Jun 20 2012, 1:53 am DevliN Post #13

OVERWATCH STATUS GO

Why is this suddenly an issue all of a sudden? What's wrong with holding separate contests that allow or disallow mods? I get that people are worried that holding separate contests means that the pro-mod one will get much less entries, but that's not really everyone else's problem. The non-mod contests shouldn't have to remove that rule to make two people happy.

I'm so amazed that this is just now an issue when no one seemed to care years and years ago when we actually had consistent monthly contests.

Quote from Roy
This is a phenomenal summary of my position on the subject. A contest is defined by rules, and whoever is managing the contest gets to define those rules. Typically, for mapping contests, we draw the line at "mapping only" because, well, it's a mapping contest. You can include mods in these contests, but those are more altering the game than they are altering a map (which isn't a bad thing, by any means, but it moves where the line is drawn). The reason EUD conditions are normally allowed is because they are purely part of the map. EUD Actions, while still being part of the map, also rely on something that isn't part of the map, which is why they are generally excluded along with mods. I put EUD Actions and mods in the same category: if one is allowed, the other sure as hell is allowed as well.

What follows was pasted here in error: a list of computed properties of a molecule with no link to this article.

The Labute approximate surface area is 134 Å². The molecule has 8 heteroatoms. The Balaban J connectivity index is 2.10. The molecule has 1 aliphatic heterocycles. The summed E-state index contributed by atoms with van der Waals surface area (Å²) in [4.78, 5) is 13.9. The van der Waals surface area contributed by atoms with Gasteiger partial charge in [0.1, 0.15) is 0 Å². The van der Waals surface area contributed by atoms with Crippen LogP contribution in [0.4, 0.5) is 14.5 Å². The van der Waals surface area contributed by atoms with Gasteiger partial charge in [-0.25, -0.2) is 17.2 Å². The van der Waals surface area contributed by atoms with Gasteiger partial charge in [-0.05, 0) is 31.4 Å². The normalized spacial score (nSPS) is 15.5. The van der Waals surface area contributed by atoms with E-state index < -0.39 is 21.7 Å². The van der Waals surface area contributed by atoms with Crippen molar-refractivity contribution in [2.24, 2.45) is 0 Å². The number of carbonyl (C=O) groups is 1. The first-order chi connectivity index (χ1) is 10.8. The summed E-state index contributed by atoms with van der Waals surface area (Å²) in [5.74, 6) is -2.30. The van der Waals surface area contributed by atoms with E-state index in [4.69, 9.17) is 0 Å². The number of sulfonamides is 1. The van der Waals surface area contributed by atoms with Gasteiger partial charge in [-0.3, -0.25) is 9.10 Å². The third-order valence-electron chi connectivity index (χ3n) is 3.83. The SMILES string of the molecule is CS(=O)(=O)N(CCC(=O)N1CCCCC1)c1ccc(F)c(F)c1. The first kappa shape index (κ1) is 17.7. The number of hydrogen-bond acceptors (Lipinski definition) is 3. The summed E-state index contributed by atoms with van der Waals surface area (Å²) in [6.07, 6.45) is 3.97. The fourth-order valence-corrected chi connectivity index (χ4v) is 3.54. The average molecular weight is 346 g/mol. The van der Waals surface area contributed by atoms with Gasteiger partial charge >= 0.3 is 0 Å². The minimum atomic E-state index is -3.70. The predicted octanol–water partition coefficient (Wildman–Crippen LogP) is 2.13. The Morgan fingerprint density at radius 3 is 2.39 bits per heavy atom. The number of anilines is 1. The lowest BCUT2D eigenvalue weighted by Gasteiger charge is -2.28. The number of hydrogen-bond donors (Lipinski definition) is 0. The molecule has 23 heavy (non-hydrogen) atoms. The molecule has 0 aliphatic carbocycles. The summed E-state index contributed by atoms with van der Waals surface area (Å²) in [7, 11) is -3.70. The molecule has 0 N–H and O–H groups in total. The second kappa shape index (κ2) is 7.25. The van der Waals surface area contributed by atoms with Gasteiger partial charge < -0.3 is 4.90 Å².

I completely agree with this, as well.

Post has been edited 2 time(s), last time on Jun 20 2012, 2:01 am by DevliN.



\:devlin\: Currently Working On: \:devlin\:
My Overwatch addiction.

Jun 20 2012, 2:11 am Sacrieur Post #14

Still Napping

I agree with Roy.



None.

Jun 20 2012, 3:03 am Dem0n Post #15

ᕕ( ᐛ )ᕗ

Quote from Roy
Quote from name:Dem0nS1ayer